Streamers haven’t all had trouble finding their footing, but their identities are somewhat in flux. Netflix, though they’ve sometimes split up releases with their bigger titles like Stranger Things, is mostly built on the binge model. That means an entire season of a show at once, ready for rapid consumption, and now even an original movie every week. For better or for worse, Netflix has bolstered a subsection of media that’s quickly consumable above anything else. Following the immense success of Making a Murderer, the streamer began releasing more true crime and docs about wild stories, dropping them quickly and trying to keep up with demand. Some made for good chatter, some were lockdown phenomenons, and some were busts, but all suggested that sensational real-life stories might not be right for bingeable watercooler shows. Enter Pepsi, Where’s My Jet. Produced elsewhere and distributed by Netflix, this bombastic and incredible docuseries is exactly the thing that the streamer should be showing.
Whatever your take on true crime, there’s a conversation to be had about it. At the minimum, victims of these stories deserve better than having their images sprawled across the screen set to intense music while audiences glance at it over their frozen dinner. Not all documentaries and true crime stories are created equally. When streamers latched onto the trend, rapidly trying to keep up with the speedy consumption of bingeable shows, trashy and extra-disrespectful true crime became the norm, and bored and locked down viewers became armchair detectives that made internet memes accusing people of murder. So what’s the medium between watchable noise and sensational stories? Pepsi, Where’s My Jet?.
You might already know this story if you have a clear recollection of the 90s, studied law in the US, or have read the Wikipedia page, but Pepsi, Where’s My Jet? isn’t trading in the deep facets of a legal case. It’s a flashy doc about a larger-than-life story that gets a few hours of easy-to-watch television out of a wild tale. The would-be David in this Goliath story is John Leonard, who was a scrappy twenty-something in the mid-90s looking for a business deal (read: get rich quick scheme) to change his life. After seeing a Pepsi commercial advertising a points-for-swag promotion, Leonard became set on the idea that he could gather enough points to score himself a thirty-two million dollar military plane. On his journey, he drags in wild characters like his pal, Todd Hoffman, their lawyer, and some other characters best left as a surprise. The story is wild, silly, and filled with relics of pre-aughts nostalgia, and most importantly, it’s low stakes and arguably, victimless. By choosing to focus on a core friendship and turning this into a character study, director Andrew Renzi created something that adds more context to an old story without leaning on fantastical suggestions or exposing grim imagery.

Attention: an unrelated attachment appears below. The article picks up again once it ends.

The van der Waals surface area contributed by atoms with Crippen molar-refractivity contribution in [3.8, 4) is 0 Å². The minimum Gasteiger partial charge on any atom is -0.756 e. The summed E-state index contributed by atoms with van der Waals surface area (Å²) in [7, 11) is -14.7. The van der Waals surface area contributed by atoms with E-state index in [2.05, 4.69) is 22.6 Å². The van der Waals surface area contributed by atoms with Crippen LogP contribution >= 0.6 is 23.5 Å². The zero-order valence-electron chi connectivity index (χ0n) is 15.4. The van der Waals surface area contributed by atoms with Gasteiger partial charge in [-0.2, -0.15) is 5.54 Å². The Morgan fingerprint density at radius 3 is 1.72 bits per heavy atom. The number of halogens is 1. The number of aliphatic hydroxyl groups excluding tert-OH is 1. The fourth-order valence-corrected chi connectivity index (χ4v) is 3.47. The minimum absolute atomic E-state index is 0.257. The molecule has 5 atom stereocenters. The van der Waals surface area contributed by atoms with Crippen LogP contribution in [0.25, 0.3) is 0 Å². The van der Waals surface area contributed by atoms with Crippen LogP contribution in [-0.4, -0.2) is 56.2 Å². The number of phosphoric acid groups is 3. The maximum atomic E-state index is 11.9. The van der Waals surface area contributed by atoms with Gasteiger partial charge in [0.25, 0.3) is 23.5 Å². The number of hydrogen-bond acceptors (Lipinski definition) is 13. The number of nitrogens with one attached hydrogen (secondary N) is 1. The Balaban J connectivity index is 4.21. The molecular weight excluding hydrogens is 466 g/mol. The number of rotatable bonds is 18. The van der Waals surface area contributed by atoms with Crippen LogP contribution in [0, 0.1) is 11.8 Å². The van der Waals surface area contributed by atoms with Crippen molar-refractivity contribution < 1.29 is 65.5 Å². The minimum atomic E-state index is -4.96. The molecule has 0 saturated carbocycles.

That’s not to say this series is pure junk food. It explores heavier subject matter in the back half when it discusses a related story about a failed Pepsi promotion in the Philippines. While that story has very real victims, it’s included here for important context and not for extra exploitation. By including it, the story makes sure to do more than just paint a picture of Leonard and his pals, it still does a documentary’s job and makes a comment on Western supremacy, capitalism, politics, power, the legal system, and how we tend to consume news stories about people who take on multinational corporations (McDonald’s hot coffee, anyone?).
Renzi’s style has so much fun with the story, using a candid Pepsi challenge to open all of the interviews, and often panning past his own talking head shots to add background context to tear down a lot of the documentary walls. He adds dramatizations and graphics and has a license to have fun without it being tasteless. It works when the story is as low stakes as this and allows for twists and beats to leave you “hootin’ and hollerin’” over a documentary.
Streaming shows and movies don’t often have to meet the “theatrical” threshold and just need to be there. In 2018, Netflix surprise dropped The Cloverfield Paradox showing that sometimes a movie doesn’t need to be anything more than available for consumption. In the years since 2018, streaming has been competitive and allowed for incredible titles to get in front of larger audiences, some streamers investing in amazing features. But Netflix still seems to trade in watchable Content, even backwardly showing its cards by releasing their exclusive Glass Onion in theaters to much success. Aside from some of the biggies, Netflix thrives in background noise and that’s why this docuseries works. It’s bingeable, it’s light, it has a blast with a true story, and is far less likely to result in people dressing up as murderers for Halloween.
Pepsi, Where’s My Jet? premiered on Netflix on November 17, 2022